On trees and shrubs, the most common powdery mildew fungi include Erysiphe, Phyllactinia and Podosphaera.
Numerous woody plants are susceptible to infection by powdery mildew fungi. Common hosts in the landscape include lilac (Syringa), oak (Quercus), rose (Rosa), sycamore/planetree (Platanus), ninebark (Physocarpus), birch (Betula) and dogwood (Cornus). Some powdery mildew fungi are very host-specific, while others infect many different plants.
Symptoms & Disease Cycle
Powdery mildew fungi are diverse and widespread throughout the world. Infections result in a range of symptoms that can include: reduced growth, lower fruit production or fruit blight, foliar scorch or blotch, premature leaf shedding and stem dieback. Most often, powdery mildew diseases are cosmetic and reduce the aesthetic value of landscape plants without having a major impact on overall health. Powdery mildew fungi often grow on the surface (epidermal cells) of leaves and green shoots. Their growth, known as mycelia, appears as a dusty, gray to white-colored coating on infected plant parts, hence their name. They absorb nutrients through tiny, tube-like structures (called haustoria) that pierce plant cells. When the diseases are more severe, the fungi are growing into internal cells beneath the epidermis.
Powdery mildew fungi overwinter within buds and within resistant fungal structures. When temperatures moderate in the spring, the fruiting structures release spores that blow and splash onto nearby leaves and green shoots. In addition, powdery mildew fungi that spent the winter within buds resume growth into newly developing shoots, flower parts and foliage. Powdery mildew fungi will continue to sporulate on infected plant surfaces and spread throughout the growing season, as long as environmental conditions are favorable. High relative humidity, overcrowding and excessive shade promotes powdery mildew outbreaks.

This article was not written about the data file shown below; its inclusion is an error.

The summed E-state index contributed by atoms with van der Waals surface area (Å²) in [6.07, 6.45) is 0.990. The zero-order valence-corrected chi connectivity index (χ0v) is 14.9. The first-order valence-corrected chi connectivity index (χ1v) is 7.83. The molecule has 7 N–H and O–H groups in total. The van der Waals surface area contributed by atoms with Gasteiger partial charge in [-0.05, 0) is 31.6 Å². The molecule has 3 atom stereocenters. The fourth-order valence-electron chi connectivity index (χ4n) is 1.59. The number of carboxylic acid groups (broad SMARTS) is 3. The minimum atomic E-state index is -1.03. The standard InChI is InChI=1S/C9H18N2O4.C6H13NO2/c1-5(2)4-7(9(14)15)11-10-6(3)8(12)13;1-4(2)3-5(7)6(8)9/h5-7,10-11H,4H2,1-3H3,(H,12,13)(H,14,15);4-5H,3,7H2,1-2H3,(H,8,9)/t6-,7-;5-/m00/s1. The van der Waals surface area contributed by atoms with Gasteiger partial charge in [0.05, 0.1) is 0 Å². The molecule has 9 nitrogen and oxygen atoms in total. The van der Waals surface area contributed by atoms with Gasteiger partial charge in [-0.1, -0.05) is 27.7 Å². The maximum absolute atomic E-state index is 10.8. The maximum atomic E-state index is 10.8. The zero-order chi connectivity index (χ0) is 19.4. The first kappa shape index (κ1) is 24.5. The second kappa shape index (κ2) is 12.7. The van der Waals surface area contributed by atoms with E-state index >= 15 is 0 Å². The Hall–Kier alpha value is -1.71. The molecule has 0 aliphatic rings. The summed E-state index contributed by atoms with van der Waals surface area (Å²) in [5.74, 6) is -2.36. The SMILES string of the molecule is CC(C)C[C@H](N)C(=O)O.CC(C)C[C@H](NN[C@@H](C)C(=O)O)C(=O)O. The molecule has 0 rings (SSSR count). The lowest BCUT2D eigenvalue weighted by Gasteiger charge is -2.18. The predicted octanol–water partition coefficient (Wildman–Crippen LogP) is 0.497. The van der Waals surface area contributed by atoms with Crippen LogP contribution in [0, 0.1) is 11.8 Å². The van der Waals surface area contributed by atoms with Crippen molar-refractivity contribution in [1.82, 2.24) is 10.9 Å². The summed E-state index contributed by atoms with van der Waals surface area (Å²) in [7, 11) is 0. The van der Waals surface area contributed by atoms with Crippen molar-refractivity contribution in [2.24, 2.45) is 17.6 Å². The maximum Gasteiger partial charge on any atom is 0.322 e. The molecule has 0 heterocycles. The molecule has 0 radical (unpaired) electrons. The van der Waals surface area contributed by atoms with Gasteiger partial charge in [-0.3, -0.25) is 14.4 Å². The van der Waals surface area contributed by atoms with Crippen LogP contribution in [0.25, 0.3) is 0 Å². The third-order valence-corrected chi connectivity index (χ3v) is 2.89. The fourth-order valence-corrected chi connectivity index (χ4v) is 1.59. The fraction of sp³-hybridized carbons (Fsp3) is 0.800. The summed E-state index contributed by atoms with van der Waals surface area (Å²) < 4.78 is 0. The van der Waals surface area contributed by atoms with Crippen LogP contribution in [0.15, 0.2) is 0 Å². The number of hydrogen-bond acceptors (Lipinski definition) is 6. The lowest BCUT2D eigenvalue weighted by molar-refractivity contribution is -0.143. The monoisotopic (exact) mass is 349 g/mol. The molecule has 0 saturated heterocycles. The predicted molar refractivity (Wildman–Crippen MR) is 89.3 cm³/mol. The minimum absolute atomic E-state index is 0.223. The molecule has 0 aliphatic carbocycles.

Because many powdery mildew fungi produce superficial growth on the surface of infected plants, free moisture often inhibits their development and growth. As a result, they are most abundant during dry periods when relative humidity is high. Symptoms and signs of powdery mildew become visible in late spring depending on weather conditions and the manner in which the fungus overwinters. By late summer (August), they are most conspicuous on common hosts, such as lilac and oak. Infected foliage may appear off-color (chlorotic to purple), irregular in shape or size, or become scorched and blighted over the summer. On green shoots and buds, they cause curling and stunted growth. Late in the growing season, some powdery mildew fungi form small, dark-colored survival structures on the surface of infected plant parts, known as cleistothecia. These may be mistaken as insect egg masses or frass, similar to what would be seen after a lacebug infestation.
Typically, powdery mildew diseases are of minor consequence to otherwise healthy plants and do not warrant intervention. Furthermore, limiting powdery mildews by chemical application alone is seldom successful. Proper cultural practices are important for effective management. Where powdery mildew infections are a regular occurrence, disease-resistant species and cultivars should be selected for planting. Collect and remove discarded leaves to reduce inoculum available to start infections the following spring. When powdery mildew fungi overwinter in buds, remove and dispose of diseased twigs and branches. This practice is particularly important on plants such as rose and ninebark. Prune plants and space them well to promote good air circulation and sun exposure. Where appearance is critical or unacceptable damage is occurring, chemical treatment along with suitable cultural practices achieves satisfactory control. Chemical spray programs are most effective when symptoms of powdery mildew first appear.